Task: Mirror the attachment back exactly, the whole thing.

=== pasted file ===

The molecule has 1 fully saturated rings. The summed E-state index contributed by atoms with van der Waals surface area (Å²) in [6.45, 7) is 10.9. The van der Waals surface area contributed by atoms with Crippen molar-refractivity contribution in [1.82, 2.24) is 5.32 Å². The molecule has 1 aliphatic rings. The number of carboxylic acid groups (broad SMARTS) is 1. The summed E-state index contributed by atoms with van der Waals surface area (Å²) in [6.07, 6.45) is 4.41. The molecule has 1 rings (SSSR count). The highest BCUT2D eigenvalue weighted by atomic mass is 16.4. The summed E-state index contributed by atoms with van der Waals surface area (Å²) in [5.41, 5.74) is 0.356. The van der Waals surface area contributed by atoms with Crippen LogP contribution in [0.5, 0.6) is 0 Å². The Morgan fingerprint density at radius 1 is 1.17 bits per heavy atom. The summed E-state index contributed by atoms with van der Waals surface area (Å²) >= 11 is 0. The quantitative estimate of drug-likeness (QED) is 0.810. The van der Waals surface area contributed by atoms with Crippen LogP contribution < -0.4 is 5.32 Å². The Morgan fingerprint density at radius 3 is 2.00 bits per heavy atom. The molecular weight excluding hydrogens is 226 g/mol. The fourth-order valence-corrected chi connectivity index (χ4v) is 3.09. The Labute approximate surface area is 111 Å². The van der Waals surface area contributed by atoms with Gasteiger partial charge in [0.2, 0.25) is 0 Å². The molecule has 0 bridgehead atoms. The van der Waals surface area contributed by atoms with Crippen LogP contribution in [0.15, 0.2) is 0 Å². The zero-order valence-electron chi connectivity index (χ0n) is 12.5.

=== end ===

The molecule has 1 fully saturated rings. The summed E-state index contributed by atoms with van der Waals surface area (Å²) in [6.45, 7) is 10.9. The van der Waals surface area contributed by atoms with Crippen molar-refractivity contribution in [1.82, 2.24) is 5.32 Å². The molecule has 1 aliphatic rings. The number of carboxylic acid groups (broad SMARTS) is 1. The summed E-state index contributed by atoms with van der Waals surface area (Å²) in [6.07, 6.45) is 4.41. The molecule has 1 rings (SSSR count). The highest BCUT2D eigenvalue weighted by atomic mass is 16.4. The summed E-state index contributed by atoms with van der Waals surface area (Å²) in [5.41, 5.74) is 0.356. The van der Waals surface area contributed by atoms with Crippen LogP contribution in [0.5, 0.6) is 0 Å². The Morgan fingerprint density at radius 1 is 1.17 bits per heavy atom. The summed E-state index contributed by atoms with van der Waals surface area (Å²) >= 11 is 0. The quantitative estimate of drug-likeness (QED) is 0.810. The van der Waals surface area contributed by atoms with Crippen LogP contribution < -0.4 is 5.32 Å². The Morgan fingerprint density at radius 3 is 2.00 bits per heavy atom. The molecular weight excluding hydrogens is 226 g/mol. The fourth-order valence-corrected chi connectivity index (χ4v) is 3.09. The Labute approximate surface area is 111 Å². The van der Waals surface area contributed by atoms with Gasteiger partial charge in [0.2, 0.25) is 0 Å². The molecule has 0 bridgehead atoms. The van der Waals surface area contributed by atoms with Crippen LogP contribution in [0.15, 0.2) is 0 Å². The zero-order valence-electron chi connectivity index (χ0n) is 12.5.